No CSUS employee or CSUS auxiliary organization employee shall be granted access to centralized electronic data systems or physical media containing confidential personal information in the custody of CSUS without review and written approval by the Vice President for Administration and Business Affairs. Such approval will only be granted in cases where the access is required for the employee to perform a critical university or auxiliary function that is part of the employee's job duties.  CSUS employees or CSUS auxiliary organization employees who currently have such access to information are subject to this review and written approval process in order to continue their access capability.   

Employees approved for security access must receive appropriate training and sign a confidentiality agreement. 

Employees with approved access to electronic information will be assigned an account by the appropriate Custodian of Record or Information Security Manager.  Accounts will be immediately deactivated upon the separation of the employee. 

A current list of employees with copies of their written access approval documents and confidentiality agreement must be kept on file in Faculty Staff Affairs. 

C. Training

All CSUS employees and CSUS auxiliary organization employees having access to confidential personal information will receive training at least annually regarding the University's policy for safeguarding confidential personal information.  Training shall include controls and procedures to prevent employees from providing customer information to an unauthorized individual and how to properly handle, store and dispose of documents that contain personal identifying information.  Information on the university's Information Security Program shall be presented at new employee (faculty and staff) orientation and the importance of confidentiality shall be stressed.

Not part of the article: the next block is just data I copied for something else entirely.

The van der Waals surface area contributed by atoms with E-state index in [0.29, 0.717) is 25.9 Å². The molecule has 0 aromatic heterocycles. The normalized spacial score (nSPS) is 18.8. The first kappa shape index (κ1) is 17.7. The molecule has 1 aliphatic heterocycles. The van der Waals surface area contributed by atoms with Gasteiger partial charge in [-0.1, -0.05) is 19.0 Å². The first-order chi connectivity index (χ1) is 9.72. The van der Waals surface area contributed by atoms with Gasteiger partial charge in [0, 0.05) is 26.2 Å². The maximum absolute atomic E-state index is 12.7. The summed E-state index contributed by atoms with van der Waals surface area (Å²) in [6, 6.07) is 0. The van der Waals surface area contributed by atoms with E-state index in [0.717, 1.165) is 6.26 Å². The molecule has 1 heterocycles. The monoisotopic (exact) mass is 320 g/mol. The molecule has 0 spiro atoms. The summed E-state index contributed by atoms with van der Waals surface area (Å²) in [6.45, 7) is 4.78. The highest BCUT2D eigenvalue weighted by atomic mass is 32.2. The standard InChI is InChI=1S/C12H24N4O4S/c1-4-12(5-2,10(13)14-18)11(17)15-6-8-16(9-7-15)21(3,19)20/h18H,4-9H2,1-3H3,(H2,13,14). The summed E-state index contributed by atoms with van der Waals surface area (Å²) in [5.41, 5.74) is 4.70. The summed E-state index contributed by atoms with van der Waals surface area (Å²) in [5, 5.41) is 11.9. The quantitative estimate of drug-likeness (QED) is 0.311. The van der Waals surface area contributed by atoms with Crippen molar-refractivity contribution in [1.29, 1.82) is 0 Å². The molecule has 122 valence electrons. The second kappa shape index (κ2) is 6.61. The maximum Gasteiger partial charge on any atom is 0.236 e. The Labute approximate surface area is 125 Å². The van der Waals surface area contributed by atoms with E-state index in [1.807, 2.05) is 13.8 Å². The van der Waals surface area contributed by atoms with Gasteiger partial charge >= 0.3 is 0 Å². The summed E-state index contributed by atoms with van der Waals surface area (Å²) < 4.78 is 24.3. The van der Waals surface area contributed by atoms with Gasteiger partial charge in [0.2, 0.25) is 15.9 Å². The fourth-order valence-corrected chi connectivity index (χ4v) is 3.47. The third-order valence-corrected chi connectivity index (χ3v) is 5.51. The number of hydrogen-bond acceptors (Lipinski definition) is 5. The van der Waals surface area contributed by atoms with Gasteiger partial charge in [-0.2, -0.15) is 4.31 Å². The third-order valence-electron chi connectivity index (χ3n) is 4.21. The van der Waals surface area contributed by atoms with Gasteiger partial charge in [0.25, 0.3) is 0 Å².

D. Physical Security of Records

All printed material containing confidential personal information must be protected by the appropriate level of physical security as determined by the Custodian(s) of Record(s).   

E. Record Retention

The maintenance of records beyond the retention requirements set forth in the CSU Records Disposition Schedule presents a significant risk to the security and integrity of confidential personal information.  Due to space limitations, "historic records" are sometimes stored in remote campus locations and periodic inspections to ensure record security must be conducted and documented.  Unless longer retention is specifically approved by the appropriate Custodian(s) of Record(s), records containing confidential personal information shall be destroyed within 3 months following the required period of retention. 

F. Record Destruction

Record destruction is the responsibility of the Custodian(s) of Record(s).  All printed material containing confidential personal information shall be destroyed when retention is no longer necessary.  Destruction must prevent unauthorized access to confidential personal information (i.e., shredding).   

Prior to the survey and disposal of a campus computer or the transfer of a computer from one campus user to another user, the computer's hard drive shall be wiped clean using a low level formal utility to remove the operating system, software applications installed on the computer and any personal files which were stored on the computer. 

Questions regarding desk top security procedures may be directed to the Desktop Services of UCCS. 

G. Information Systems Security